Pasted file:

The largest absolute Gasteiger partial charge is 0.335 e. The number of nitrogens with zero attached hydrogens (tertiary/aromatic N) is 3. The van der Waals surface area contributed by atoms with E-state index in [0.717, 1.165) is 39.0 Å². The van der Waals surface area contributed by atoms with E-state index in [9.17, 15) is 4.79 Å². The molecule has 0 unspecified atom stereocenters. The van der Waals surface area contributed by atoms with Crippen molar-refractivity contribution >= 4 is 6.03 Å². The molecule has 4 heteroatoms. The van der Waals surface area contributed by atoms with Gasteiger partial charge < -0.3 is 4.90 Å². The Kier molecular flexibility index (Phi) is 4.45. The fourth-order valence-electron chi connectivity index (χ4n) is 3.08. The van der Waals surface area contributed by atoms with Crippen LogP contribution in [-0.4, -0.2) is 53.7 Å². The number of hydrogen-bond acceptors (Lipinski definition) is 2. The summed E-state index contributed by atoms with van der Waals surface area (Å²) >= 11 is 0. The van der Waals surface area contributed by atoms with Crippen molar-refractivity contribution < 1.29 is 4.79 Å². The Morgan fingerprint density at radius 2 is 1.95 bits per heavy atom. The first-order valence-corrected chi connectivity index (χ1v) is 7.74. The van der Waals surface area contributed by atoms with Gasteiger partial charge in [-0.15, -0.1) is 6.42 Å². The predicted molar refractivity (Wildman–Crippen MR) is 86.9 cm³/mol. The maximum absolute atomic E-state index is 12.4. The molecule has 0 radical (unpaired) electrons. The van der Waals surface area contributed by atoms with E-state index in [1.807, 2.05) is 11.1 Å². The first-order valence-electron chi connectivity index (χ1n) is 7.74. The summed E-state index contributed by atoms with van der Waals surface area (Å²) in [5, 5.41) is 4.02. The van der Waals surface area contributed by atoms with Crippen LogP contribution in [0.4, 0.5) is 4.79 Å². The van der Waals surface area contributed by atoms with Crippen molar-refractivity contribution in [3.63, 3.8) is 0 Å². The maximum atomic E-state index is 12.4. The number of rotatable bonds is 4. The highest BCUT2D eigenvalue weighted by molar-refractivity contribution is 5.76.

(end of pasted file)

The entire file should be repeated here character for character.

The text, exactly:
The largest absolute Gasteiger partial charge is 0.335 e. The number of nitrogens with zero attached hydrogens (tertiary/aromatic N) is 3. The van der Waals surface area contributed by atoms with E-state index in [0.717, 1.165) is 39.0 Å². The van der Waals surface area contributed by atoms with E-state index in [9.17, 15) is 4.79 Å². The molecule has 0 unspecified atom stereocenters. The van der Waals surface area contributed by atoms with Crippen molar-refractivity contribution >= 4 is 6.03 Å². The molecule has 4 heteroatoms. The van der Waals surface area contributed by atoms with Gasteiger partial charge < -0.3 is 4.90 Å². The Kier molecular flexibility index (Phi) is 4.45. The fourth-order valence-electron chi connectivity index (χ4n) is 3.08. The van der Waals surface area contributed by atoms with Crippen LogP contribution in [-0.4, -0.2) is 53.7 Å². The number of hydrogen-bond acceptors (Lipinski definition) is 2. The summed E-state index contributed by atoms with van der Waals surface area (Å²) >= 11 is 0. The van der Waals surface area contributed by atoms with Crippen molar-refractivity contribution < 1.29 is 4.79 Å². The Morgan fingerprint density at radius 2 is 1.95 bits per heavy atom. The first-order valence-corrected chi connectivity index (χ1v) is 7.74. The van der Waals surface area contributed by atoms with Gasteiger partial charge in [-0.15, -0.1) is 6.42 Å². The predicted molar refractivity (Wildman–Crippen MR) is 86.9 cm³/mol. The maximum absolute atomic E-state index is 12.4. The molecule has 0 radical (unpaired) electrons. The van der Waals surface area contributed by atoms with E-state index in [1.807, 2.05) is 11.1 Å². The first-order valence-electron chi connectivity index (χ1n) is 7.74. The summed E-state index contributed by atoms with van der Waals surface area (Å²) in [5, 5.41) is 4.02. The van der Waals surface area contributed by atoms with Crippen LogP contribution in [0.4, 0.5) is 4.79 Å². The van der Waals surface area contributed by atoms with Crippen molar-refractivity contribution in [3.63, 3.8) is 0 Å². The maximum atomic E-state index is 12.4. The number of rotatable bonds is 4. The highest BCUT2D eigenvalue weighted by molar-refractivity contribution is 5.76.